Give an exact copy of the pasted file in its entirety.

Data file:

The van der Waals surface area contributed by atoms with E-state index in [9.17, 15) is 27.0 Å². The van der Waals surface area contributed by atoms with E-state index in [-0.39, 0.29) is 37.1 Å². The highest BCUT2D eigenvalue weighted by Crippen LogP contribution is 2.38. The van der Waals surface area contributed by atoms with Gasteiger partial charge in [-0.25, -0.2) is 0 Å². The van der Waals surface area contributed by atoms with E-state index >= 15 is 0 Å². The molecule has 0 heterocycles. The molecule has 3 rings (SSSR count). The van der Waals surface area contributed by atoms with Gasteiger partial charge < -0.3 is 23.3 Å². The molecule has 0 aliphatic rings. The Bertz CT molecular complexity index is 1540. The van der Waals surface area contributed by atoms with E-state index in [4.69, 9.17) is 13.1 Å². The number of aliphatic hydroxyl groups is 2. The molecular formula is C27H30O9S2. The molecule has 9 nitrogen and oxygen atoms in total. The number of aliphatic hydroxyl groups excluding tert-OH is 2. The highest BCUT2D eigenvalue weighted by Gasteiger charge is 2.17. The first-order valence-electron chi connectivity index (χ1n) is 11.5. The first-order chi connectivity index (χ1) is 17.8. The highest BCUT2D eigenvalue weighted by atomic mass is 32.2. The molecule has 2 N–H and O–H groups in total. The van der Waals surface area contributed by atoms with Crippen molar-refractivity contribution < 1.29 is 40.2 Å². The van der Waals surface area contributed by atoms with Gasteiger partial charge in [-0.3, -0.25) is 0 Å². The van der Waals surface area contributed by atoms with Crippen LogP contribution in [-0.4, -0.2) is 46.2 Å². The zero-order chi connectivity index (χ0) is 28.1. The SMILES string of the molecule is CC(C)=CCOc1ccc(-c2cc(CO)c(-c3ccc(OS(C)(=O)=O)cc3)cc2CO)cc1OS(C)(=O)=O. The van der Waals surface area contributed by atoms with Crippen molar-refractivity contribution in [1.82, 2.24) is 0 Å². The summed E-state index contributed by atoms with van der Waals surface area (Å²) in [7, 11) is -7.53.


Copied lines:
The van der Waals surface area contributed by atoms with E-state index in [9.17, 15) is 27.0 Å². The van der Waals surface area contributed by atoms with E-state index in [-0.39, 0.29) is 37.1 Å². The highest BCUT2D eigenvalue weighted by Crippen LogP contribution is 2.38. The van der Waals surface area contributed by atoms with Gasteiger partial charge in [-0.25, -0.2) is 0 Å². The van der Waals surface area contributed by atoms with E-state index >= 15 is 0 Å². The molecule has 0 heterocycles. The molecule has 3 rings (SSSR count). The van der Waals surface area contributed by atoms with Gasteiger partial charge < -0.3 is 23.3 Å². The molecule has 0 aliphatic rings. The Bertz CT molecular complexity index is 1540. The van der Waals surface area contributed by atoms with E-state index in [4.69, 9.17) is 13.1 Å². The number of aliphatic hydroxyl groups is 2. The molecular formula is C27H30O9S2. The molecule has 9 nitrogen and oxygen atoms in total. The number of aliphatic hydroxyl groups excluding tert-OH is 2. The highest BCUT2D eigenvalue weighted by Gasteiger charge is 2.17. The first-order valence-electron chi connectivity index (χ1n) is 11.5. The first-order chi connectivity index (χ1) is 17.8. The highest BCUT2D eigenvalue weighted by atomic mass is 32.2. The molecule has 2 N–H and O–H groups in total. The van der Waals surface area contributed by atoms with Crippen molar-refractivity contribution < 1.29 is 40.2 Å². The van der Waals surface area contributed by atoms with Gasteiger partial charge in [-0.3, -0.25) is 0 Å². The van der Waals surface area contributed by atoms with Crippen LogP contribution in [-0.4, -0.2) is 46.2 Å². The zero-order chi connectivity index (χ0) is 28.1. The SMILES string of the molecule is CC(C)=CCOc1ccc(-c2cc(CO)c(-c3ccc(OS(C)(=O)=O)cc3)cc2CO)cc1OS(C)(=O)=O. The van der Waals surface area contributed by atoms with Crippen molar-refractivity contribution in [1.82, 2.24) is 0 Å². The summed E-state index contributed by atoms with van der Waals surface area (Å²) in [7, 11) is -7.53.